107. Stancampiano R, Melis F, Sarias L, Cocco S, Cugusi C, Fadda F (1997) Acute administration of a tryptophan-free amino acid mixture decreases 5-HT release in rat hippocampus in vivo. Reg Integ Comparat Physiol 41:R991–R994Google Scholar
  108. Swann AC, Anderson J, Dougherty DM, Moeller FG (2001) Measurement of inter-episode impulsivity in bipolar disorder: a preliminary report. Psychiatry Res 101:195–197PubMedCrossRefGoogle Scholar
  109. Sykes DH, Douglas VI, Weiss G, Minde KK (1971) Attention in hyperactive children and the effect of methylphenidate (Ritalin). J Child Psychol Psychiatry 12:129–139PubMedCrossRefGoogle Scholar
  110. Sykes DH, Douglas VI, Morgenstern G (1973) Sustained attention in hyperactive children. J Child Psychol Psychiatry 14:213–220PubMedCrossRefGoogle Scholar
  111. Taylor SP (1967) Aggressive behavior and physiological arousal as a function of provocation and the tendency to inhibit aggression. J Person 35:297–310PubMedCrossRefGoogle Scholar
  112. Taylor SP (1983) Alcohol and human physical aggression. In: Gottheil E, Druley KA, Skoloday TE, Waxman HM (eds) Alcohol, drug abuse and aggression. Charles C Thomas, Springfield, IL, pp 280–291Google Scholar
  113. Thompson LL, Whitmore EA, Raymond KM, Crowley TJ (2006) Measuring impulsivity in adolescents with serious substance and conduct problems. Assessment 13:3–15PubMedCrossRefGoogle Scholar
  114. Virkkunen M, Kallio E, Rawlings R, Tokola R, Poland RE, Guidotti A, Nemeroff C, Bissette G, Kalogeras K, Karonen SL, Linnoila M (1994a) Personality profiles and state aggressiveness in Finnish alcoholic, violent offenders, fire setters, and healthy volunteers. Arch Gen Psychiatry 51:28–33PubMedGoogle Scholar
  115. Virkkunen M, Rawlings R, Tokola R, Poland RE, Guidotti A, Nemeroff C, Bissette G, Kalogeras K, Karonen SL, Linnoila M (1994b) CSF biochemistries, glucose metabolism, and diurnal activity rhythms in alcoholic, violent offenders, fire setters, and healthy volunteers. Arch Gen Psychiatry 51:20–27PubMedGoogle Scholar
  116. Walderhaug E, Lunde H, Nordvik JE, Landrø NI, Refsum H, Magnusson A (2002) Lowering of serotonin by rapid tryptophan depletion increases impulsiveness in normal individuals. Psychopharmacology 164:385–391PubMedCrossRefGoogle Scholar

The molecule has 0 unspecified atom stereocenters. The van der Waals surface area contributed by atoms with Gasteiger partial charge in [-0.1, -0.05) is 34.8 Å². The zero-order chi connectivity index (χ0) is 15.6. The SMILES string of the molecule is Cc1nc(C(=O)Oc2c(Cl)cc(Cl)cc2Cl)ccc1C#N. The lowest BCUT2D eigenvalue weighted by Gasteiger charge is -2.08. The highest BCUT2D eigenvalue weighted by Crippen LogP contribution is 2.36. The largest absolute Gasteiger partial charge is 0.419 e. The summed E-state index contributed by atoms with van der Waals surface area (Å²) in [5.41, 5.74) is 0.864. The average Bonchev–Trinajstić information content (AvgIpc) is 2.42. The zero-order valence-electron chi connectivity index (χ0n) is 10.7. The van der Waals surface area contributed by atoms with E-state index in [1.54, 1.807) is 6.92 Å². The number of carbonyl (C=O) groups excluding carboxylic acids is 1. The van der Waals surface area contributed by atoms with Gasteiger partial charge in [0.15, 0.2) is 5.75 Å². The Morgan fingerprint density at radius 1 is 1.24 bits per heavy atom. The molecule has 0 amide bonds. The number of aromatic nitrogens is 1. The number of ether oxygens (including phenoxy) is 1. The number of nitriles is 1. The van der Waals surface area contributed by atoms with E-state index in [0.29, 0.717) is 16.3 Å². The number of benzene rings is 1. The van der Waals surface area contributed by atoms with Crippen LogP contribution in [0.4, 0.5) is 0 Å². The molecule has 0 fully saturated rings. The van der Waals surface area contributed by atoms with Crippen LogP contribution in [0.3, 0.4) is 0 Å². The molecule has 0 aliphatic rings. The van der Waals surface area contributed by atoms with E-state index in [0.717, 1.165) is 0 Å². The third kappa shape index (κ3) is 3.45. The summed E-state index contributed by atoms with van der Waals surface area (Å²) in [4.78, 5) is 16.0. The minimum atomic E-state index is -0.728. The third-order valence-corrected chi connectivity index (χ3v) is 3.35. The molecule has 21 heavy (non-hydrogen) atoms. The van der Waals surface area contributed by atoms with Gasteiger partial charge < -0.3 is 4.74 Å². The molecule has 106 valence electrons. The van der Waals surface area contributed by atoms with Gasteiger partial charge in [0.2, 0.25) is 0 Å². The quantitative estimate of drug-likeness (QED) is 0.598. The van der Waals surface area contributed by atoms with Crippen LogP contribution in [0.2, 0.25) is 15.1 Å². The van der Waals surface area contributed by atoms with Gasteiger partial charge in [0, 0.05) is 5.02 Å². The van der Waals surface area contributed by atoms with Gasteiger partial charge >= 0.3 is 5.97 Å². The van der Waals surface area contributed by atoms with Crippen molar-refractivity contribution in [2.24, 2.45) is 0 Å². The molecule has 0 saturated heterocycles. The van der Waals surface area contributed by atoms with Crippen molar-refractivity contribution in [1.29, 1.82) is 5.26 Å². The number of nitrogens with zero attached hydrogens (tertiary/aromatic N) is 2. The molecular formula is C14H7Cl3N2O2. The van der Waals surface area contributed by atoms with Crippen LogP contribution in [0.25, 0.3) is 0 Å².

117. Weltzin TE, Fernstrom MH, Fernstrom JD, Neuberger SK, Kaye WH (1995) Acute tryptophan depletion and increased food intake and irritability in bulimia nervosa. Am J Psychiatry 152:1668–1671PubMedGoogle Scholar
  118. Williams WA, Shoaf SE, Hommer D, Rawlings R, Linnoila M (1999) Effects of acute tryptophan depletion on plasma and cerebrospinal fluid tryptophan and 5-hydroxyindoleacetic acid in normal volunteers. J Neurochem 72:1641–1647PubMedCrossRefGoogle Scholar
  119. WIN, Weight-control Information Network (2006) Weight and waist measurement: Tools for adults. Accessed 1/31/07
  120. Wolfe BE, Metzger ED, Jimerson DC (1995) Comparison of the effects of amino acid mixture and placebo on plasma tryptophan to large neutral amino acid ratio. Life Sci 56:1395–1400PubMedCrossRefGoogle Scholar
  121. Young SN (1993) The use of diet and dietary components in the study of factors controlling affect in humans: a review. J Psychiatry Neurosci 18:235–244PubMedGoogle Scholar
  122. Young SN, Gauthier S (1981) Effect of tryptophan administration on tryptophan, 5-hydroxyindoleacetic acid, and indoleacetic acid in human lumbar and cisternal cerebrospinal fluid. J Neurol Neurosurg Psychiatry 44:323–327PubMedCrossRefGoogle Scholar
  123. Young SN, Ervin FR (1984) Cerebrospinal fluid measurements suggest precursor availability and sex are involved in the control of biogenic amine metabolism in a primate. J Neurochem 42:1570–1573PubMedCrossRefGoogle Scholar
  124. Young SN, Leyton M (2002) The role of serotonin in human mood and social interaction: insight from altered tryptophan levels. Pharmacol Biochem Behav 71:857–865PubMedCrossRefGoogle Scholar
  125. Young SN, Smith SE, Pihl RO, Ervin FR (1985) Tryptophan depletion causes a rapid lowering of mood in normal males. Psychopharmacology 87:173–177PubMedCrossRefGoogle Scholar
  126. Young SN, Ervin FR, Pihl RO, Finn P (1989) Biochemical aspects of tryptophan depletion in primates. Psychopharmacology 98:508–511PubMedCrossRefGoogle Scholar

Copyright information

© Springer-Verlag 2007

Authors and Affiliations

  • Donald M. Dougherty
    • 1
    Email author
  • Dawn M. Marsh
    • 1
  • Charles W. Mathias
    • 1
  • Michael A. Dawes
    • 1
  • Don M. Bradley
    • 2
  • Chris J. Morgan
    • 3
  • Abdulla A.-B. Badawy
    • 4
  1. 1.Neurobehavioral Research Laboratory and Clinic, Department of Psychiatry and Behavioral MedicineWake Forest University Health SciencesWinston-SalemUSA
  2. 2.Department of Medical Biochemistry, College of MedicineCardiff UniversityCardiffUK
  3. 3.Department of Medical BiochemistryUniversity Hospital of WalesCardiffUK
  4. 4.The Cardiff School of Health SciencesUniversity of Wales Institute Cardiff (UWIC)CardiffUK

Personalised recommendations